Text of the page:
It was a hard time. Some were emigrants from the Dakotas to Missouri while others emigrated from Missouri to the Dakotas. They traveled back and forth hoping to find a place where the economy was better and the crops weren't failing. There were seven years of drought. I found Rose’s comments fascinating in light of the events of this past week. She writes as an adult, but her memories are from when she was seven. Maybe someone who knows the history better than I can comment. Rose writes:
In the seventh year a mysterious catastrophe was worldwide. All banks failed. From coast to coast the factories shut down and business ceased. This was a Panic.
It was not a depression. The year was 1893 when no one had heard of depressions. Everyone knew about Panics; there had been Panics in 1797, 1820, 1835, 1857, 1873. A Panic was nothing new to Grandpa (Pa Ingalls), he had seen them before; this one was no worse than usual, he said, and nothing like as bad as the wartime. ("On the Way Home" pp.1-2)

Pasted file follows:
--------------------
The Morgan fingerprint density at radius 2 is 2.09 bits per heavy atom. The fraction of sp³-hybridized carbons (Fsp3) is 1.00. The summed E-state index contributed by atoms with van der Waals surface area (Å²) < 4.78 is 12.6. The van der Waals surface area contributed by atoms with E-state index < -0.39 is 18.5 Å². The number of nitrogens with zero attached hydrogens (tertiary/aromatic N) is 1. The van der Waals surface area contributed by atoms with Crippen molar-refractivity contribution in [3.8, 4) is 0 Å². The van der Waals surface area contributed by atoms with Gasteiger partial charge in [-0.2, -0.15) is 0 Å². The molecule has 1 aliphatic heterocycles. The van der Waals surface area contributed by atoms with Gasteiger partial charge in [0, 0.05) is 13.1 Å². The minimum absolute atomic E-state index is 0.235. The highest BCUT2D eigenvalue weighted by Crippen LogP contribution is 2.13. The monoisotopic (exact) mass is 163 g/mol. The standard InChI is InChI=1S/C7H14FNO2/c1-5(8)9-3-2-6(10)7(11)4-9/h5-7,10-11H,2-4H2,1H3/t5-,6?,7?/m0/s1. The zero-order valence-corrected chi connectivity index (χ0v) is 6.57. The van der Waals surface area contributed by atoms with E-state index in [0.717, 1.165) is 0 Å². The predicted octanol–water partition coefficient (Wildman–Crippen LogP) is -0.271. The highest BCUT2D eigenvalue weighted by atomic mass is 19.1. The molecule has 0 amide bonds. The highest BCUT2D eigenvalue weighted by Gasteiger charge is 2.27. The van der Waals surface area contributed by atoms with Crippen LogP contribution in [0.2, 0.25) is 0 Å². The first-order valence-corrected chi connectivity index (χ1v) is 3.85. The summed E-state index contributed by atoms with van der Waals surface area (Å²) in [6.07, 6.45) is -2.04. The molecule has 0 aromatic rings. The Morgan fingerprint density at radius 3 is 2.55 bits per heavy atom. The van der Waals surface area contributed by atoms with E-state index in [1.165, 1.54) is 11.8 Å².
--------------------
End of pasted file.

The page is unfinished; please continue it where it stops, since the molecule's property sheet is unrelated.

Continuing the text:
I know nothing about economics, but it made me wonder... here in the Pacific Northwest we’ve learned some things about fire management. Low level fires are actually supposed to burn every so often to clear the forest. If we suppress them, fuel piles up and sets the stage for a monster fire to devour the forest. Could it be that we’ve been suppressing a natural cycle of "Panics," setting the stage for a monster? Or am I out to lunch here?
Anyway, that’s what I’ve been reading. Is anyone else reading something you find fascinating? Enlightening? Useful? Just plain awful? Please leave a comment and share!